By Grant Sutherland

Bantam. 360 pp. $23.95 Grant Sutherland's taut new novel, set in the world of international arms sales, starts with an American Army officer named Ned Rourke telling us this about himself and his wife: The awful truth was apparent to both of us. Over the years of our marriage we'd each made discoveries about ourselves: me, that I was born to be a soldier; Fiona, that she was not born to be a soldier's wife. But when I stayed in the Army, she stuck with me. We still loved one another. If Mogadishu hadn't occurred, we might have been okay.

In Mogadishu, Rourke was badly wounded in a firefight, and his wife gave him an ultimatum: Either he would accept the teaching position he'd been offered at West Point or she would leave him. He went to West Point but soon was restless. One day he announced to his wife and college-age son that he was quitting the Army for a new career: chief of sales for an American arms manufacturer. If his wife had hated his job as a soldier, she has only contempt for his new persona as arms salesman. What she does not know -- and he cannot tell her -- is that he has gone underground for the Defense Intelligence Agency to gain evidence on illegal arms sales. He is motivated in part by the fact that during the Gulf War, four of his men had been killed by a missile made in the United States ("The truth is, we were joined in battle against the weapons of every major arms-manufacturing country on earth, including our own").

Rourke becomes involved in a $12 million sale to Jack Trevanian, a onetime British officer who now commands a mercenary army, and a mysterious African woman named Cecille Lagundi, who seems to be putting up the money. No one in this deal trusts anyone else -- with good reason, it turns out -- particularly after Lagundi insists on paying with diamonds instead of cash. But the deal finally goes through, and the weapons are on their way to the Congo, where the government will use them to put down a rebellion. Along the way, we get a crash course on the arms trade. For example: "After the collapse of the USSR, the Ukraine's emergence as a major source of weaponry and munitions for the developing world was common knowledge in the intelligence community. Even back when I was on tour in Somalia, the arrival off the coast of any vessel from the Black Sea was invariably followed by a swift escalation of hostilities as fresh supplies of Kalashnikovs and ammunition found their way to all sides in the conflict."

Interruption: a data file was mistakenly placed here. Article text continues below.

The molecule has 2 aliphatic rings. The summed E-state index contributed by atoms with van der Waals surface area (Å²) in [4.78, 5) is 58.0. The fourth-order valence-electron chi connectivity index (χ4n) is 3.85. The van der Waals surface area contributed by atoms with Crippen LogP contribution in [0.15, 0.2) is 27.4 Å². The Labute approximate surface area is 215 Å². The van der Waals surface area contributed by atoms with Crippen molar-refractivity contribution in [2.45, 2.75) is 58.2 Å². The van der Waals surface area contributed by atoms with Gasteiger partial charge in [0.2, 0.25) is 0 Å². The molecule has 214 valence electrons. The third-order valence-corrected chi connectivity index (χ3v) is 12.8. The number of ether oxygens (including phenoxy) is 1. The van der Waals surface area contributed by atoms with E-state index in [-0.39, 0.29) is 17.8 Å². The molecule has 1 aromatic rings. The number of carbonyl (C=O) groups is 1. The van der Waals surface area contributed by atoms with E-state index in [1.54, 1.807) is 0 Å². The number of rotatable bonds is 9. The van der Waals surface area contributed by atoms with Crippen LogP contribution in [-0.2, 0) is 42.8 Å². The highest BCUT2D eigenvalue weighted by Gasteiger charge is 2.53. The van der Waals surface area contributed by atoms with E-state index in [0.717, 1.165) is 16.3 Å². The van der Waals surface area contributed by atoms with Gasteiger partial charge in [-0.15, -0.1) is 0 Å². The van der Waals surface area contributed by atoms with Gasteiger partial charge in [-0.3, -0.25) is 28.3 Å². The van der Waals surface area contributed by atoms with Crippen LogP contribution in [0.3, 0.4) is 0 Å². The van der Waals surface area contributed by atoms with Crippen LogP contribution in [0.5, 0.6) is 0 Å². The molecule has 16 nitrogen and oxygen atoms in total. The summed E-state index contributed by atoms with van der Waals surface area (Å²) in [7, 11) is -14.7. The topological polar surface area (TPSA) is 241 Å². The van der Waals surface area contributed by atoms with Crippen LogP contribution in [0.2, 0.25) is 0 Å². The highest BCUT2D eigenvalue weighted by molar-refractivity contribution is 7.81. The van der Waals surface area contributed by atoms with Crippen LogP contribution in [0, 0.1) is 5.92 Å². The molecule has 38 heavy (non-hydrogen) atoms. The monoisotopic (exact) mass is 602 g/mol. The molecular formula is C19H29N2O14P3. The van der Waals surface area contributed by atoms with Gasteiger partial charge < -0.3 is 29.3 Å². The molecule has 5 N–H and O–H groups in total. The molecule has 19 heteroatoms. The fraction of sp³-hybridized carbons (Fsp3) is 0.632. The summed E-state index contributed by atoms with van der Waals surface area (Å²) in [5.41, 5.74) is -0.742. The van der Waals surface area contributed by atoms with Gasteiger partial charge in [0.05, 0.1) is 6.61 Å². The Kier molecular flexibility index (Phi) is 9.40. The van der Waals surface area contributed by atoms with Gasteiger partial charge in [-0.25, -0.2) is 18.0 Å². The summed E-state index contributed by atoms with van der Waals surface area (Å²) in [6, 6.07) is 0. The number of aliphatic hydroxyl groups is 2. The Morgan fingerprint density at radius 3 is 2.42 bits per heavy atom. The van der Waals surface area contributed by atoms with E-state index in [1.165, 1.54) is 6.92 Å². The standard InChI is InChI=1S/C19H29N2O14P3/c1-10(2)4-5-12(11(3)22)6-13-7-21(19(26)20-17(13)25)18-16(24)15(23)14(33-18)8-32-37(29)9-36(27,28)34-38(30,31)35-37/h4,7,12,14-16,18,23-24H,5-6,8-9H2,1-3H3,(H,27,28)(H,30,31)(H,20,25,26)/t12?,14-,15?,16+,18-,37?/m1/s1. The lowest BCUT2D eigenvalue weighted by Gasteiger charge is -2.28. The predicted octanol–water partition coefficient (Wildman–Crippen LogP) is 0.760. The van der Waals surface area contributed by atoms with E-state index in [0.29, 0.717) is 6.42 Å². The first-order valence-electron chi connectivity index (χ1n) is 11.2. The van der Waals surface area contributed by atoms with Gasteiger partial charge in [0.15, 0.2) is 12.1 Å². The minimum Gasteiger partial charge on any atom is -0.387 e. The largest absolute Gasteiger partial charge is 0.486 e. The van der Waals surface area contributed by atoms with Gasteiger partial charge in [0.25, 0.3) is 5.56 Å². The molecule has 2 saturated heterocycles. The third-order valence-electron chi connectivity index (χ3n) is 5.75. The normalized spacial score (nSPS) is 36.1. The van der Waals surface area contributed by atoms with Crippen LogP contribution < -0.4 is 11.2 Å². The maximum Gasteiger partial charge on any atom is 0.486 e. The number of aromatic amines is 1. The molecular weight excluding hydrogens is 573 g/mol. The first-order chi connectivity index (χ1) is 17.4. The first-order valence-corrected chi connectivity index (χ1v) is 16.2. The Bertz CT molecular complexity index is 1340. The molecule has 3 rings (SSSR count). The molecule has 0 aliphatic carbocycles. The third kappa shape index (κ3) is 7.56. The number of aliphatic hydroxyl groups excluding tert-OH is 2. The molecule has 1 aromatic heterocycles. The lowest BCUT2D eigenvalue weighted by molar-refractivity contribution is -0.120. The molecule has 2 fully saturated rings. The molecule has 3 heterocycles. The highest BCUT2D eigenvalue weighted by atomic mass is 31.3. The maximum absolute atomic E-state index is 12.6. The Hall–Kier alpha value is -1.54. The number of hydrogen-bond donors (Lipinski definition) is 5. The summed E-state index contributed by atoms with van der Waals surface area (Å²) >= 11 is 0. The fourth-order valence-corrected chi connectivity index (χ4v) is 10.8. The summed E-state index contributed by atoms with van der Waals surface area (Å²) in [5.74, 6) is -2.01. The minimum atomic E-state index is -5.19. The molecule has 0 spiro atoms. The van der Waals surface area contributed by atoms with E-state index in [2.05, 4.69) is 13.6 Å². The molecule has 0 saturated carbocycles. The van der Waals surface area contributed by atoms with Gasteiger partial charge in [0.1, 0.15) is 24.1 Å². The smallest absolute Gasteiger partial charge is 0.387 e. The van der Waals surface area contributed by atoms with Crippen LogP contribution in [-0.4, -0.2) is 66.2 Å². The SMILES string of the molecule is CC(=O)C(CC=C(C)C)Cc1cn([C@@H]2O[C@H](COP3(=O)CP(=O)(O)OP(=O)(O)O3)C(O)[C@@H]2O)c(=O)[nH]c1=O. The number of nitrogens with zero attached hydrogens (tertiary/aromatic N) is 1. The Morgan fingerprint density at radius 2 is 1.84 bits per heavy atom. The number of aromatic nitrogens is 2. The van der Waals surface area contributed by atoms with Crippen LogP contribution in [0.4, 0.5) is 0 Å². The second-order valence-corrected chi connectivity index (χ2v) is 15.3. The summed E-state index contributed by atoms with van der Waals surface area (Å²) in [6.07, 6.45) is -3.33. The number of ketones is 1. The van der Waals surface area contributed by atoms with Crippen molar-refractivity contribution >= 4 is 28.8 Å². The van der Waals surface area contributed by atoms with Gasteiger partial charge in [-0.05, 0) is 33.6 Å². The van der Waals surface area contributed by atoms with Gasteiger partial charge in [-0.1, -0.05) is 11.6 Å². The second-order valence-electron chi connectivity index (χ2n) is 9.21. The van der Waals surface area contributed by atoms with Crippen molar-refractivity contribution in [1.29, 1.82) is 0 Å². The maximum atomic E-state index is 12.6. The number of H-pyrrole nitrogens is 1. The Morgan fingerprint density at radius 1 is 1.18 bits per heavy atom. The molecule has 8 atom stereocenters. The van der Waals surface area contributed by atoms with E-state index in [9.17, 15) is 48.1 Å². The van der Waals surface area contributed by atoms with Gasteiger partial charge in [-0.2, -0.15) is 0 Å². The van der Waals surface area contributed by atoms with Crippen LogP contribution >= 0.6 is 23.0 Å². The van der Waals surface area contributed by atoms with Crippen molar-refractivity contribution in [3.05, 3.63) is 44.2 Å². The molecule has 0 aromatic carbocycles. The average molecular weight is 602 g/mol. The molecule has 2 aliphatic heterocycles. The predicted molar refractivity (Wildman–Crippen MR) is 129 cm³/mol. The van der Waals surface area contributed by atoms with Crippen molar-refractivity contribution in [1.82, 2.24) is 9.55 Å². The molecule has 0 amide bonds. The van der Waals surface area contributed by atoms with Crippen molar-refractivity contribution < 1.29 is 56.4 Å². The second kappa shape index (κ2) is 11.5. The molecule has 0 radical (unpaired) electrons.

As the deal unfolds, Rourke's marriage is falling apart. His long hours and furtive phone calls have convinced Fiona that he is having an affair. Their son, Brad, sides with his mother. When Brad is offered a job as a geologist in the Congo, his father begs him not to accept because of the anarchy there, but the boy defies him. Soon, the author contrives to get the whole family -- husband, wife, son -- to the Congo, which does indeed prove to be a very dangerous place.

Rourke has no sooner arrived than he is arrested and thrown in jail. Outside the jail, he sees a dead American whose arms have been cut off; inside he meets another American who will soon be beaten to death. "A trapdoor had suddenly opened beneath my feet and dropped me into a nightmare world I knew nothing about." He escapes the jail with Trevanian's help, only to emerge into the middle of a civil war. Given a chance for safety, he instead steals a car and heads for the diamond mines where he thinks his son is a hostage. A great deal of blood flows before the story winds down.

Sutherland is very good on the intricacies of an arms deal and the horrors of a civil war, where your enemy may be a 12-year-old with an automatic weapon. He is less successful in dealing with Rourke's family disasters. Having contrived to place them all in the civil war, he tries to give us tragedy, guilt and resurrection. Although the effort is ambitious, I think that in reaching for depth he has overreached, but there remains much to admire about the novel. Sutherland does not preach about the arms trade, but Rourke is painfully aware that he has himself sold the arms that threaten his loved ones. And when Rourke learns the truth about the undercover operation he has been part of, the U.S. intelligence agencies that pull its strings prove to have been no more responsible than one of those 12-year-olds with a Kalashnikov.